Moving and Handling is a phrase that is used a lot in industries, particularly in healthcare, and, according to Health and Safety Executive 2017, staff sickness due to poor manual handling has reduced due to increased education and advances in equipment.
But "Manual Handling" is not only limited to a work environment, but the aim of this blog is also to develop a mindfulness of the risks that your body could be in when you are at home, playing, sitting, involved in sports and other areas.
First, let us see how injuries occur
They occur by:
- Poor posture, bending, twisting, reaching.
- Holding or manipulating loads at a distance away from the body trunk.
- Repetitive and extreme lifting and lowering distances.
- Long carrying distances.
- Excessive pulling and pushing.
- Repetitive or holding onto a load for an extended period.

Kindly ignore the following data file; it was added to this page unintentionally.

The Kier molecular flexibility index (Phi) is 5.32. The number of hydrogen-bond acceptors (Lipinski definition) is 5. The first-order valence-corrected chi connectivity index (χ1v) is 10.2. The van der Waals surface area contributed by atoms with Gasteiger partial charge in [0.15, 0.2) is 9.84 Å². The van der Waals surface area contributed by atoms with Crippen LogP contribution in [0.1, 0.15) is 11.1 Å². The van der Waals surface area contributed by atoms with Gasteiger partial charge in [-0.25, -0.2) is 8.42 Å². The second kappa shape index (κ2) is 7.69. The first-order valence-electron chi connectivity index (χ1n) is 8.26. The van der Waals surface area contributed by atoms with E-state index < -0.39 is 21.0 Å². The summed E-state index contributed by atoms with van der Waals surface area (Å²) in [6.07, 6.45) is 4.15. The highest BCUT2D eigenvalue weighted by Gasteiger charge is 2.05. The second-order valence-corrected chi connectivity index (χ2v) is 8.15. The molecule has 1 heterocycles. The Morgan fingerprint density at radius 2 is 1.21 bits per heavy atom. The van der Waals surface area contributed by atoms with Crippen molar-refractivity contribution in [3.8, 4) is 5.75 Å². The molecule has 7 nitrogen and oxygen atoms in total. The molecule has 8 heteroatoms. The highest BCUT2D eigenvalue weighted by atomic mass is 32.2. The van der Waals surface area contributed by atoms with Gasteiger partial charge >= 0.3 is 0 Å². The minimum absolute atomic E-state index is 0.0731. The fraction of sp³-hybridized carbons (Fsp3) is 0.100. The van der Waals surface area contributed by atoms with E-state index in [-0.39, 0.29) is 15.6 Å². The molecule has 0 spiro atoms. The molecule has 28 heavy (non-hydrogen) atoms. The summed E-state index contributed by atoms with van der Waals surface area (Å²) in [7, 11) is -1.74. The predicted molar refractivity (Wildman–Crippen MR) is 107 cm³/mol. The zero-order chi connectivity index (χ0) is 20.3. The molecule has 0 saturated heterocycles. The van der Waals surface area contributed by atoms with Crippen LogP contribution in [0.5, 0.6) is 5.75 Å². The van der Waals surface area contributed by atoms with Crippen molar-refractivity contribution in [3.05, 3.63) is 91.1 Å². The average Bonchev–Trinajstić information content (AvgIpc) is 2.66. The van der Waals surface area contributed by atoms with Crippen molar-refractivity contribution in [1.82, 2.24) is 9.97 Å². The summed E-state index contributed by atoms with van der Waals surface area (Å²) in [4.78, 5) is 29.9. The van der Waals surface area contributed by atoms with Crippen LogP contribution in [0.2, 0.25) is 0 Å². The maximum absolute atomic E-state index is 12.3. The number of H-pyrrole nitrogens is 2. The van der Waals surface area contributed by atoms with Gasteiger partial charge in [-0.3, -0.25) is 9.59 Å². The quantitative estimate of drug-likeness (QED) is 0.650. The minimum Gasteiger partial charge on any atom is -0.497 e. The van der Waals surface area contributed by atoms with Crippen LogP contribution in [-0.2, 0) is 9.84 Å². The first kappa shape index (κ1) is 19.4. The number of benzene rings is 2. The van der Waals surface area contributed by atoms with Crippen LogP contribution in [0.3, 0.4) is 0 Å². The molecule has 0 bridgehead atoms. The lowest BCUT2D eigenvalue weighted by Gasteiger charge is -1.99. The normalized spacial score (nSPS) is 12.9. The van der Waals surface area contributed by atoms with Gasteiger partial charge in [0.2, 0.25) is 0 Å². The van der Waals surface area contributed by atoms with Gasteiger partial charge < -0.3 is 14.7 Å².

- The rate of work is beyond your physical capacity.
Although this is a very reductionist view, in osteopathy, the holistic view, we would consider these factors, including the overall health of an individual. But, it is a good place to start, a building block in developing a basic awareness.
Key factors of safer handling.
1) Spine in line
Let us see how our friend here manages to "handle" a moderate weighted box.
Bending forward, with predominantly the effort of your lower back, with engaging your legs, and the heavy head driving forward, and with the attempt of lifting the box, puts enormous pressure on the lower spine, but also, a struggle for the entire spine.
Bending from the hips, keeping the back as straight as possible, maintaining the curvature of the spine, looking straight, reduces the pressure a struggle on the spine. And, allows you to utilise the powerful glutei muscle, use your leg muscles and your deep abdominal muscles., for which it is designed to do, "taking the load."
2) Keep the load close
Keeping the object close, reduces the amount of effort required to lift. Ths is based on Archimedes distance from fulcrum formula.
3) Use your leg muscles and deep abdominal muscles.
Driving up using the power from those large legs and glute muscles.
Using your abdominal muscles during the lift stabilizes the spine.